Charleston County Magistrate James B. Gosnell began Friday’s bond hearing for mass-murderer Dylann Roof by declaring that the killer’s family members were victims as well.
At least he did not repeat an opinion that he offered in another proceeding a dozen years ago.
“There are four kinds of people in this world—black people, white people, red necks, and n---rs,” Gosnell advised a black defendant in a November 6, 2003 bond reduction hearing.
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The comment led to a judicial disciplinary proceeding and a 2005 determination by the state Supreme Court. The court’s written finding reports Gosnell’s lame defense.
“[Gosnell] represents he knew the defendant, the defendant’s father, and the defendant’s grandfather,” the finding notes. “[Gosnell] represents that when the defendant, an African-American, appeared in court for the bond hearing, [Gosnell] recalled a statement made to him by a veteran African American sheriff’s deputy.”
That being the four kinds of people remark.
“Gosnell alleges he repeated this statement to the defendant in an ill-considered effort to encourage him to recognize and change the path he had chosen in life,” the finding notes.
The same finding addressed a second, unrelated ethical complaint. This case suggests that Gosnell feels there was in fact a fifth kind of person in the world, that being a fellow judge.
The defendant in that case was a fellow Charleston judge, Joseph S. Mendelsohn, who had been arrested in the town of Mount Pleasant on the night of November 8, 2003 for driving under the influence and having an open container in his car.
Mendelsohn was processed at the Mount Pleasant police station and informed he would then be transported to the Charleston County Detention Center pending a bond hearing the following morning.
At the prospect of having to spend a night behind bars, Mendelsohn telephoned a Mount Pleasant judge, who essentially said that the law was the law.
Mendelsohn then called Gosnell, and put him on the line with a Mount Pleasant police lieutenant.
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“[Gosnell] asked that Judge Mendelsohn be brought directly to bond court rather than first being booked into the detention center,” the finding reports. “The lieutenant refused to bypass the standard booking procedure, stating [Mendelsohn] would be booked like any defendant.”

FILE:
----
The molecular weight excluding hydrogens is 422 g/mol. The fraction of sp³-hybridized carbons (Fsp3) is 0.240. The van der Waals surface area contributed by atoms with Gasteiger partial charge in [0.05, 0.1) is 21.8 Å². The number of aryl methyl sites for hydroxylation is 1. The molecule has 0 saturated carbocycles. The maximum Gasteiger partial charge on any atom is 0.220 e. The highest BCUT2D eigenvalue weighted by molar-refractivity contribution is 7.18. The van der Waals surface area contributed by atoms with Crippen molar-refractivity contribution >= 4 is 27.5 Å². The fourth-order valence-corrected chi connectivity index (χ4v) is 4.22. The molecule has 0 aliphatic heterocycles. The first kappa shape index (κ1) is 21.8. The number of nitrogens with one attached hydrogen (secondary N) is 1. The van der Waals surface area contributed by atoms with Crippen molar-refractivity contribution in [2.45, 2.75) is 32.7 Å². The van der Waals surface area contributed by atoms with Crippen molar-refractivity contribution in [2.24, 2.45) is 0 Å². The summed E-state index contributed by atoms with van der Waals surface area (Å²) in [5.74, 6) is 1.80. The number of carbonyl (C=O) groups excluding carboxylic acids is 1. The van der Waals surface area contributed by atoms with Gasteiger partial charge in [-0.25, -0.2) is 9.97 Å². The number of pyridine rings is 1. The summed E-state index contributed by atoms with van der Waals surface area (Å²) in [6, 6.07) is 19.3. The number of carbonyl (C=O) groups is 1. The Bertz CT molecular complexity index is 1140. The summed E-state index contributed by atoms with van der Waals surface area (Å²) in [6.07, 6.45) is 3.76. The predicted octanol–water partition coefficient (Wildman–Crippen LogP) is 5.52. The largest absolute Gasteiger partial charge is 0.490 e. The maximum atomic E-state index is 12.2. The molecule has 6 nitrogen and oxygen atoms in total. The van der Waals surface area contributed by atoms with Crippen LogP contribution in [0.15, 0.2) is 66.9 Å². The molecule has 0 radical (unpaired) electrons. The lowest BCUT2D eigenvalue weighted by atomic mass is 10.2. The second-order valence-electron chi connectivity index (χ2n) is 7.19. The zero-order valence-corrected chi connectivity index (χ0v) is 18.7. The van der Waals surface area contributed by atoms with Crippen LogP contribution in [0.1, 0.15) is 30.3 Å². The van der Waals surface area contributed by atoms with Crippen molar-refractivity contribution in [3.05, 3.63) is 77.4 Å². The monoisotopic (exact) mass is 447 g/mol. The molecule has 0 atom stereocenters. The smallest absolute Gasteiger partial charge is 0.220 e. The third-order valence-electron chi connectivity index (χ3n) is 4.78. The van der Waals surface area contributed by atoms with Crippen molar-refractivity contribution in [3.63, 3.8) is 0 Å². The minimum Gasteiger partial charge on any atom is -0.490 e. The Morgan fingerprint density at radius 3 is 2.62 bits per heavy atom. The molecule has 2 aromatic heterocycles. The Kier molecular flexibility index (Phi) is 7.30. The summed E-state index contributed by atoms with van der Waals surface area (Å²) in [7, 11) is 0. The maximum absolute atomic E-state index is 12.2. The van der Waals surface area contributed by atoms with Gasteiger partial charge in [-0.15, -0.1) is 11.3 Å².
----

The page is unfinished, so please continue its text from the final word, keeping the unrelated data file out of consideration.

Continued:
Gosnell thereupon informed the lieutenant that he was heading for the detention center and would conduct a bail hearing there. Gosnell then called a court supervisor, requesting that staff be dispatched there so he could hold a hearing.
“During the conversation, [Gosnell] and [the supervisor] discussed that if a bond hearing was held at other than normal operating hours, [Gosnell] would be required to hold a bond hearing for all incarcerated defendants,” the finding says. “Respondent elected not to call in staff to hold bond hearings.”
Gosnell headed there on his own.
“[Gosnell] met the arresting officer and Judge Mendelsohn at the detention center,” the finding says. “At some point, [Gosnell] took possession of the ticket, placed a ‘bond hearing’ stamp on the back, and entered the amount of $1,002.00. When detention center officials expressed concerns over Judge Mendelsohn’s release, [Gosnell] remarked ‘this didn’t happen until 8:00 a.m.,’ or words of similar import and effect.”
The finding adds, “[Gosnell] acknowledges it was his intention to facilitate Judge Mendelsohn’s release without waiting for the morning bond hearing and to make it appear that Judge Mendelsohn’s bond was set at 8:00 a.m. in accordance with Mount Pleasant’s bond procedure.”
The finding continues, “[Gosnell] communicated his setting of the bond to the Mount Pleasant Chief Judge and asked the judge to indicate his approval of the bond. The Mount Pleasant Chief Judge called the Charleston County Detention Center and was advised that officers were in possession of a valid bond set by respondent. The Mount Pleasant Chief Judge told the officers that, since a bond had been set, the bond procedure he had established did not apply. Judge Mendelsohn was released from the Charleston County Detention Center at approximately 2:30 a.m.”
Such favoritism accompanied by the commission of judicial fraud might have been expected to cost Gosnell his lofty position.
The racist remark would seem to warrant even more serious sanctions.
Here is what the state Supreme Court decided:
“The Court deems a public reprimand appropriate. Accordingly, respondent is hereby reprimanded for his misconduct.”
As a result, Gosnell was still on the bench as Chief Magistrate on Friday. He began by declaring Charleston to be a city of “big hearts.”
“We’re a very loving community,” he said.
He proceeded to startle many of us by announcing that Roof’s family members were also victims in the case.
“There are victims on this young man’s side of the family,” Gosnell said.
But the shock of that remark was forgotten when he gave the families of the actual murder victims an opportunity to address the court. Several did so and managed to speak of forgiveness despite pain beyond imagining.
So, it would seem that we should forgive this judge for having been on the bench at all.